This Week in Hydraulic Fracturing

Volume 2, No. 31

Federal

BLM to study hydraulic fracturing on public lands in California. The Bureau of Land Management (“BLM”) announced it will prepare an environmental impact statement (“EIS”) to study the potential impacts of hydraulic fracturing in central California’s Monterey Shale formation. Based on the findings, BLM could amend the area’s resource management plan for oil and gas development on federal lands. With the state, BLM will concurrently review scientific literature regarding potential seismic impacts from drilling. The seismicity study will be led by the California Council on Science and Technology and will undergo peer review before publication and incorporation into the EIS. The studies were announced in response to a court ruling finding BLM violated the National Environmental Policy Act (“NEPA”) by issuing leases for hydraulic fracturing without adequately considering its potential environmental impacts.

BLM plan to allow oil and gas exploration in Montana struck down. The Ninth Circuit remanded a 2008 U.S. BLM plan to allow oil and gas exploration in an area of Montana designated as a national monument in 2001. The Montana Wilderness Association argued BLM’s plan violated the Federal Land Policy and Management Act, NEPA, and the National Historic Preservation Act (“NHPA”) when it allowed for exploration activities in the Upper Missouri River Breaks National Monument. The court found BLM violated the NHPA when it failed to consider the effect of increased traffic on historic areas, such as survey stations established by explorer Meriwether Lewis.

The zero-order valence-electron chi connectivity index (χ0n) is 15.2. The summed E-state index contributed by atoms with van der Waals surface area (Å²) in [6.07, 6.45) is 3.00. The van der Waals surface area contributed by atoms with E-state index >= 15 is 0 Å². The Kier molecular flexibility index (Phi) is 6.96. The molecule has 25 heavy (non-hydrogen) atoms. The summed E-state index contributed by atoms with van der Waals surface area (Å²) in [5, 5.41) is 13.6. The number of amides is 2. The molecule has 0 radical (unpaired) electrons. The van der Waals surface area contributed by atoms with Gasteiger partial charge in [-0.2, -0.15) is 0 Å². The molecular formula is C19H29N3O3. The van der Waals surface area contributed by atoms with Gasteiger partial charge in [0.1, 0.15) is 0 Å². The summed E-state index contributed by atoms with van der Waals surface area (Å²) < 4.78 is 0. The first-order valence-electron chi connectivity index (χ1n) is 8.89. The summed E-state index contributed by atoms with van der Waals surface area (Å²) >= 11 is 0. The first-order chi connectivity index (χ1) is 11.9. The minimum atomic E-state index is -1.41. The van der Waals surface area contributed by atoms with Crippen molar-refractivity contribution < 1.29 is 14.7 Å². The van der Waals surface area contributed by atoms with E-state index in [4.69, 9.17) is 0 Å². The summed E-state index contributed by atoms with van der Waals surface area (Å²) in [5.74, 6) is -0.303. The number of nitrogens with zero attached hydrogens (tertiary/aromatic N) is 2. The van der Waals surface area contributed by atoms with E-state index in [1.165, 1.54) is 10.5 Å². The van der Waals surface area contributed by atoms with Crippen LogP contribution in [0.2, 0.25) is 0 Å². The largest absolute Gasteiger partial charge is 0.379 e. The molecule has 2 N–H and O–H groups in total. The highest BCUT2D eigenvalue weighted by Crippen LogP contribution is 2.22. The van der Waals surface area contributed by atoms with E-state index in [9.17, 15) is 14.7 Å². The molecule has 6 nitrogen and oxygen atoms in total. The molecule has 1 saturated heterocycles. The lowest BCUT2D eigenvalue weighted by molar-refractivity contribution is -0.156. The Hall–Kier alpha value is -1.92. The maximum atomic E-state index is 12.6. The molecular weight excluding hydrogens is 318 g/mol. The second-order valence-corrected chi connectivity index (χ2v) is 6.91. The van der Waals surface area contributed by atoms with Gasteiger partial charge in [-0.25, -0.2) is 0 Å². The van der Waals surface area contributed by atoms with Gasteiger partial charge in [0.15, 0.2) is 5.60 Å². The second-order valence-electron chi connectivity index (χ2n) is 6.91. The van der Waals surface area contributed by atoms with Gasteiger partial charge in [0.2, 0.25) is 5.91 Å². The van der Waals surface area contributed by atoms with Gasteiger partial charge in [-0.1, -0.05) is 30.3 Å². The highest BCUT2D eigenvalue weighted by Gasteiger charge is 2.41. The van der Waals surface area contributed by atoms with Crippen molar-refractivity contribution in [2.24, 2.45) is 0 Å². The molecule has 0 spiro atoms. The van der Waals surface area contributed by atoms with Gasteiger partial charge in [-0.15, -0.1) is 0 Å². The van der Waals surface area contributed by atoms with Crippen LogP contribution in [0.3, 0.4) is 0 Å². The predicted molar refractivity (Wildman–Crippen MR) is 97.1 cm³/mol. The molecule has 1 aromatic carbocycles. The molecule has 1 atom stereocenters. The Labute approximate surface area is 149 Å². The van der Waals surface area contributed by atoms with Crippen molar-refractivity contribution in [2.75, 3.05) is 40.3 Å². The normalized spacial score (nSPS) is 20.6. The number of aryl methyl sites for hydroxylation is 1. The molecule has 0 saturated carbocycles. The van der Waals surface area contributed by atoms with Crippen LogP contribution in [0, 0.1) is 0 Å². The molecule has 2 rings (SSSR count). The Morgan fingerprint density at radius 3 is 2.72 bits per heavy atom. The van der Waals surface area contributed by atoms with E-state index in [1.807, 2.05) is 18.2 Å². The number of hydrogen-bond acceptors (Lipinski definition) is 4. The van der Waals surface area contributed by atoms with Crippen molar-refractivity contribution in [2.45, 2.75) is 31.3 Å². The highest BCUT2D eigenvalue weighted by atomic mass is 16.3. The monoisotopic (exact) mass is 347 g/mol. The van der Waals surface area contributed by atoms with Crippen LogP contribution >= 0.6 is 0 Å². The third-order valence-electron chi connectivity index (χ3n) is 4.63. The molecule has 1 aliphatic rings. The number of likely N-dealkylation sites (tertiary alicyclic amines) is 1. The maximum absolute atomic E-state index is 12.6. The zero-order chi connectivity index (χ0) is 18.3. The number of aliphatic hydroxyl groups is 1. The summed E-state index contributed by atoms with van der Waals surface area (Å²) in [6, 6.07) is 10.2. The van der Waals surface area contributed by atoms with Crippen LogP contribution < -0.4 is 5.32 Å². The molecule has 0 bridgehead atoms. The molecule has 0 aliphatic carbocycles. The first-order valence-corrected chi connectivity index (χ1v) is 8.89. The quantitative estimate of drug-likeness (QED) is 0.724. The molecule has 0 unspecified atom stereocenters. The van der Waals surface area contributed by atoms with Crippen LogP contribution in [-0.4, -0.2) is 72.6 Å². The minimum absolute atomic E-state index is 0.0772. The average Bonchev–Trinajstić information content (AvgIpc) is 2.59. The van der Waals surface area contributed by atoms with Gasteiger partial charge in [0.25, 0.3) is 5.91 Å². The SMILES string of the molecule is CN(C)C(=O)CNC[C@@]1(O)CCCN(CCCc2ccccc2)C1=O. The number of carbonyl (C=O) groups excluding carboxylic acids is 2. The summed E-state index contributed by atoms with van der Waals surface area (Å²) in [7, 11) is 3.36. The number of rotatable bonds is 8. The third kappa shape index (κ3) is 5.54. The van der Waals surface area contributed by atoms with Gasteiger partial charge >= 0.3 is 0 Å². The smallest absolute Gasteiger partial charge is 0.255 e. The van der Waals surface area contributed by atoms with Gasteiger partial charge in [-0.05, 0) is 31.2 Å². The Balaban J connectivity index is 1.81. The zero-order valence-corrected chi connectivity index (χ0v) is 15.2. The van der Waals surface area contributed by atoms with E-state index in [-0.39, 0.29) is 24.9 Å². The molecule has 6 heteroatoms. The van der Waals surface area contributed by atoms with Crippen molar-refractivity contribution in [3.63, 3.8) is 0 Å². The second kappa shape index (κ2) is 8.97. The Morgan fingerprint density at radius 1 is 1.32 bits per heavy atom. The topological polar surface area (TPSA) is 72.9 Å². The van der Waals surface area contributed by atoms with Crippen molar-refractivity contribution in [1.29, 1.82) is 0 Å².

House Committee votes to block BLM hydraulic fracturing rules. The House Natural Resources Committee voted to advance a bill that would block BLM from finalizing its proposed regulation of hydraulic fracturing on federal land. Instead, state regulations would govern drilling activities. The bill’s proponents criticized the proposed BLM rule as duplicative and unnecessary. Although the bill may pass the House, it is not expected to pass the Senate.